Zinnias, for example, are an excellent edible flower that come in a range of colours and can be mixed in with other edibles, to create a beautiful visual in your garden.

Your  handy list of edible flowers include:

  • Nasturtiums
  • Pansies
  • Chive blossoms
  • Violets
  • Elderflower
  • Marigold
  • Snapdragon

Gardening Basics When Mixing Edibles With Ornamentals

Most edibles require lots of sunshine to grow successfully, so you need to consider that when choosing with which plants to mix them. An excess of shade from trees or bushes will not yield a good crop, plus they also need nutrient rich soil, so fertilizing those areas is important, as is plenty of water.

One way to encourage growth in a partially shaded garden bed is to keep edibles to the outer edges of the beds where there is more sun, and it’s easier to water them.

Alternate between medium-high grasses and edibles, leaving the centre of the bed for bushy florals and climbing vines. You could also alternate with different herbs in a repeating pattern, creating an edge to your flower bed.

Another option is to plant your edibles in pots and then place them in amongst your flowers, keeping some distinction between them, while getting the benefits of a beautiful and bountiful mixed arrangement.

Consider also the height of your edibles, when deciding where to place them. Climbing beans or peas will be taller and should be mixed in with other tall ornamentals that like sun, like sunflowers. Mid-range edibles like peppers and tomatoes mix in well with lavender. Low plants like squash are nice in the front of a bed, intermingled with smaller florals, like Pansies and Sweet Williams.

Edible perennials are a good bet, to avoid replanting every year. Varieties include:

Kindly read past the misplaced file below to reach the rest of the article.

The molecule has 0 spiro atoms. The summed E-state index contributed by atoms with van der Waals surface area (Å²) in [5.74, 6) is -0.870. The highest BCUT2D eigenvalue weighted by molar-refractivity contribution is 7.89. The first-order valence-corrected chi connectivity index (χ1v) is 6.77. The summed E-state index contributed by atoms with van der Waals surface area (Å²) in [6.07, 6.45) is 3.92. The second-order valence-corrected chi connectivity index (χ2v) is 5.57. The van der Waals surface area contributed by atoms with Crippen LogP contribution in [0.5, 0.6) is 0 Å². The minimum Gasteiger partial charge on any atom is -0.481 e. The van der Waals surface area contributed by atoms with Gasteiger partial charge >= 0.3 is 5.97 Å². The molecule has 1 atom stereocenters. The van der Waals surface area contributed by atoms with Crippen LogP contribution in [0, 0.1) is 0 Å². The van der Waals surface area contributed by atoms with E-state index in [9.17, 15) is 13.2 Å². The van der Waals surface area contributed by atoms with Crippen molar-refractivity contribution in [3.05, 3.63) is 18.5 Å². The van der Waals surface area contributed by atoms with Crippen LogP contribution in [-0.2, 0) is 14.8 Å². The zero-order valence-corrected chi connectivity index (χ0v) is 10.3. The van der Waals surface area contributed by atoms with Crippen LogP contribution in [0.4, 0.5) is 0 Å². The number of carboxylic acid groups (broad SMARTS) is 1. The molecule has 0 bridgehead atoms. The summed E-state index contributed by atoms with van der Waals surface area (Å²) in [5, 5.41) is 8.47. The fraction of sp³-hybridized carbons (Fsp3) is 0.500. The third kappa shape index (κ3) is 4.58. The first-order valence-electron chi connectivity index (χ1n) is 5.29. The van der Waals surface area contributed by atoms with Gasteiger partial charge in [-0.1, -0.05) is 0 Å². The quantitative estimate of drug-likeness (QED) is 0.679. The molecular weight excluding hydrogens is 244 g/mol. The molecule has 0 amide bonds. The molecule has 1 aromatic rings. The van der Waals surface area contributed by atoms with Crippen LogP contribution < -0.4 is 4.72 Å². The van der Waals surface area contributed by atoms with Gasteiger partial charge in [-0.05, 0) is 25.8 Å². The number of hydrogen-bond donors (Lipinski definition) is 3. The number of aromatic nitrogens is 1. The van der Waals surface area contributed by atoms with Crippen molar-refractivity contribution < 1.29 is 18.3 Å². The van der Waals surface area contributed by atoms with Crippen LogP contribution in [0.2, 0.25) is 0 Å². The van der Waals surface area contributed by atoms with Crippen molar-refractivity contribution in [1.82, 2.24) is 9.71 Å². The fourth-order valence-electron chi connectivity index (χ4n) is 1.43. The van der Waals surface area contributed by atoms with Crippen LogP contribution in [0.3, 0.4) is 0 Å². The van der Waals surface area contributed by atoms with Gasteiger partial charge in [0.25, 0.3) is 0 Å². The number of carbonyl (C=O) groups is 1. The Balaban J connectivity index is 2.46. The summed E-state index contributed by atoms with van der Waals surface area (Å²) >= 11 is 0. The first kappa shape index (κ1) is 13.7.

• Asparagus
  • Chives
  • Blueberries
  • Raspberries
  • Currants
  • Lavender
  • Leeks
  • Onions
  • Rosemary
  • Strawberries
  • Rhubarb

Whatever combination of edibles and ornamentals you plant this spring, do a little planning to ensure that the edible plants get the soil, water and sun that they need without compromising the flowers and grasses that make a garden beautiful.

Do you have a beautiful Mississauga garden that you’d like to share? Share a pic on our Facebook page! We’d love to see it!

A Surefire Way To Growing Vegetables In Your Garden

The secret to growing vegetables is in the soil.

Like an epic wine that takes its flavour from the land where the grape is grown, vegetables are also effected by the soil.

The taste of vegetables can be impacted by the soil, and the quality of soil that you use. The idea that ‘locally-grown’ produce taste better is not just a happy notion to make people feel good: it’s a reality.

Since you can’t get more local than your own backyard, create an environment where your vegetables—and plants, shrubs and flowers—can not only grow, but thrive!

About That Mississauga Soil In Your Backyard…

Fact: The natural soil types found in the Mississauga area aren’t necessarily conducive to that perfect vegetable garden. Most of the area is comprised of three soil compositions, two of which are heavy in clay: heavy clay and coarse clay. These can be difficult to plant in, being too heavy or too compact.

The rich, organic soil of the Holland Marsh, on the other hand, where a full 55% of Ontario’s produce is grown, is fertile and primed for growing produce including carrots, onions, parsnip, potatoes, cabbage, beets, tomatoes, cucumbers and more!

While you might not want to move to the Marsh, you can bring soil that is native to that area to your home, to enhance your vegetable (and flower / shrub) beds.

Three Types Of Soil For Your Garden

Vegetable soil—This should be a combination of peat loam, compost and manure, as it is at Holland Marsh. A fertile organic soil will be ‘active’, in that it will contain organic matter that will help keep moisture in and keep the soil alive with organisms, bacterias and fungi… all the things that make the soil diverse, and which then produce a tasty vegetable.